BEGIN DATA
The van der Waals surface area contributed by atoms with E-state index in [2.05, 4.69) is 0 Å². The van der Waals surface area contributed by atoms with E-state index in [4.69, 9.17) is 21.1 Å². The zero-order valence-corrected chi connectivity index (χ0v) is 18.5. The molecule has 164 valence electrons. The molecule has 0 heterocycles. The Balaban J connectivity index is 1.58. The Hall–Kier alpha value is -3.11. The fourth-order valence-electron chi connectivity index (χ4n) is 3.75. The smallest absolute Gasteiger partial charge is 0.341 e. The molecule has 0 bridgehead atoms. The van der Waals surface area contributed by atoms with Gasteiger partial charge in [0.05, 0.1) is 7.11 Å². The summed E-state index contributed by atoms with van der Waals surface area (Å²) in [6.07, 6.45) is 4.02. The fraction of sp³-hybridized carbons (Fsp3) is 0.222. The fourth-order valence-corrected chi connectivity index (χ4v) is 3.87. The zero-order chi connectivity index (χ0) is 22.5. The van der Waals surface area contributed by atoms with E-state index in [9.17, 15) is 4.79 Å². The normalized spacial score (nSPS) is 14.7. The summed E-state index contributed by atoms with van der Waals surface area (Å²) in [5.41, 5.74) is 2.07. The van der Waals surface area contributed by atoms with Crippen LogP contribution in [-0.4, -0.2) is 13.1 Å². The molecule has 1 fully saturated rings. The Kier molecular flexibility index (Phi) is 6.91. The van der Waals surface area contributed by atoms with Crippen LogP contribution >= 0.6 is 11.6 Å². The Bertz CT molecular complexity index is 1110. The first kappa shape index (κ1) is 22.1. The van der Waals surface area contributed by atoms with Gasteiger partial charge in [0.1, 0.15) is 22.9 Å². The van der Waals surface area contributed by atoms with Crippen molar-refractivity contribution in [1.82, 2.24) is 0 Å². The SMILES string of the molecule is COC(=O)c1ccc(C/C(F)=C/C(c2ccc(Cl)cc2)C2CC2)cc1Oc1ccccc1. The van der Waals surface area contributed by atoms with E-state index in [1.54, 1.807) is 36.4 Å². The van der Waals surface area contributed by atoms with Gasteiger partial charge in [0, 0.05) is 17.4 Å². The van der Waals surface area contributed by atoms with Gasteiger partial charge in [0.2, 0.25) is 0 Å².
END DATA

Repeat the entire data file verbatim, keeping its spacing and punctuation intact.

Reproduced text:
The van der Waals surface area contributed by atoms with E-state index in [2.05, 4.69) is 0 Å². The van der Waals surface area contributed by atoms with E-state index in [4.69, 9.17) is 21.1 Å². The zero-order valence-corrected chi connectivity index (χ0v) is 18.5. The molecule has 164 valence electrons. The molecule has 0 heterocycles. The Balaban J connectivity index is 1.58. The Hall–Kier alpha value is -3.11. The fourth-order valence-electron chi connectivity index (χ4n) is 3.75. The smallest absolute Gasteiger partial charge is 0.341 e. The molecule has 0 bridgehead atoms. The van der Waals surface area contributed by atoms with Gasteiger partial charge in [0.05, 0.1) is 7.11 Å². The summed E-state index contributed by atoms with van der Waals surface area (Å²) in [6.07, 6.45) is 4.02. The fraction of sp³-hybridized carbons (Fsp3) is 0.222. The fourth-order valence-corrected chi connectivity index (χ4v) is 3.87. The zero-order chi connectivity index (χ0) is 22.5. The van der Waals surface area contributed by atoms with E-state index in [9.17, 15) is 4.79 Å². The normalized spacial score (nSPS) is 14.7. The summed E-state index contributed by atoms with van der Waals surface area (Å²) in [5.41, 5.74) is 2.07. The van der Waals surface area contributed by atoms with Crippen LogP contribution in [-0.4, -0.2) is 13.1 Å². The molecule has 1 fully saturated rings. The Kier molecular flexibility index (Phi) is 6.91. The van der Waals surface area contributed by atoms with Crippen LogP contribution >= 0.6 is 11.6 Å². The Bertz CT molecular complexity index is 1110. The first kappa shape index (κ1) is 22.1. The van der Waals surface area contributed by atoms with Gasteiger partial charge in [0.1, 0.15) is 22.9 Å². The van der Waals surface area contributed by atoms with Crippen molar-refractivity contribution in [1.82, 2.24) is 0 Å². The SMILES string of the molecule is COC(=O)c1ccc(C/C(F)=C/C(c2ccc(Cl)cc2)C2CC2)cc1Oc1ccccc1. The van der Waals surface area contributed by atoms with E-state index in [1.54, 1.807) is 36.4 Å². The van der Waals surface area contributed by atoms with Gasteiger partial charge in [0, 0.05) is 17.4 Å². The van der Waals surface area contributed by atoms with Gasteiger partial charge in [0.2, 0.25) is 0 Å².